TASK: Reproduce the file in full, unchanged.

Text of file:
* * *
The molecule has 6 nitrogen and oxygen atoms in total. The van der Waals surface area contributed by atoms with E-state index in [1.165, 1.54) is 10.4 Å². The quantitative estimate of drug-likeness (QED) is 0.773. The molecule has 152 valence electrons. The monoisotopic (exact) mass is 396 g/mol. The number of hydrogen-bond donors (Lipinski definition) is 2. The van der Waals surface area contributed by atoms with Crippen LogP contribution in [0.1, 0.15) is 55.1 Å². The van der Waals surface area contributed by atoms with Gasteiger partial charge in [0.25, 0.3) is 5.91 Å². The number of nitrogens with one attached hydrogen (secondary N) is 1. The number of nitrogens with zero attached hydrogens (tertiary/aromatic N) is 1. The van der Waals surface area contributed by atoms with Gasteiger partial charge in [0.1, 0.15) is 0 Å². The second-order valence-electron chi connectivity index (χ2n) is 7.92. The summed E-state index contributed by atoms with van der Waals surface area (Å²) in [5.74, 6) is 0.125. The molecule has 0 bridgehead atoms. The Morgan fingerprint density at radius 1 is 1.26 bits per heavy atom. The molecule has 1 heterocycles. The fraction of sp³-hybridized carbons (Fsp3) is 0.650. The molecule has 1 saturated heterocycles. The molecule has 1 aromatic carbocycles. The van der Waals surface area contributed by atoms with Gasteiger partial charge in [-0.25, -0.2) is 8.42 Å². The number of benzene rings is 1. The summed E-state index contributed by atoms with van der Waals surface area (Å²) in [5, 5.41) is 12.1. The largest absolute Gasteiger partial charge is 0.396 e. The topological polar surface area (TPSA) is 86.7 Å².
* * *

The molecule has 6 nitrogen and oxygen atoms in total. The van der Waals surface area contributed by atoms with E-state index in [1.165, 1.54) is 10.4 Å². The quantitative estimate of drug-likeness (QED) is 0.773. The molecule has 152 valence electrons. The monoisotopic (exact) mass is 396 g/mol. The number of hydrogen-bond donors (Lipinski definition) is 2. The van der Waals surface area contributed by atoms with Crippen LogP contribution in [0.1, 0.15) is 55.1 Å². The van der Waals surface area contributed by atoms with Gasteiger partial charge in [0.25, 0.3) is 5.91 Å². The number of nitrogens with one attached hydrogen (secondary N) is 1. The number of nitrogens with zero attached hydrogens (tertiary/aromatic N) is 1. The van der Waals surface area contributed by atoms with Gasteiger partial charge in [0.1, 0.15) is 0 Å². The second-order valence-electron chi connectivity index (χ2n) is 7.92. The summed E-state index contributed by atoms with van der Waals surface area (Å²) in [5.74, 6) is 0.125. The molecule has 0 bridgehead atoms. The Morgan fingerprint density at radius 1 is 1.26 bits per heavy atom. The molecule has 1 heterocycles. The fraction of sp³-hybridized carbons (Fsp3) is 0.650. The molecule has 1 saturated heterocycles. The molecule has 1 aromatic carbocycles. The van der Waals surface area contributed by atoms with Gasteiger partial charge in [-0.25, -0.2) is 8.42 Å². The number of benzene rings is 1. The summed E-state index contributed by atoms with van der Waals surface area (Å²) in [5, 5.41) is 12.1. The largest absolute Gasteiger partial charge is 0.396 e. The topological polar surface area (TPSA) is 86.7 Å².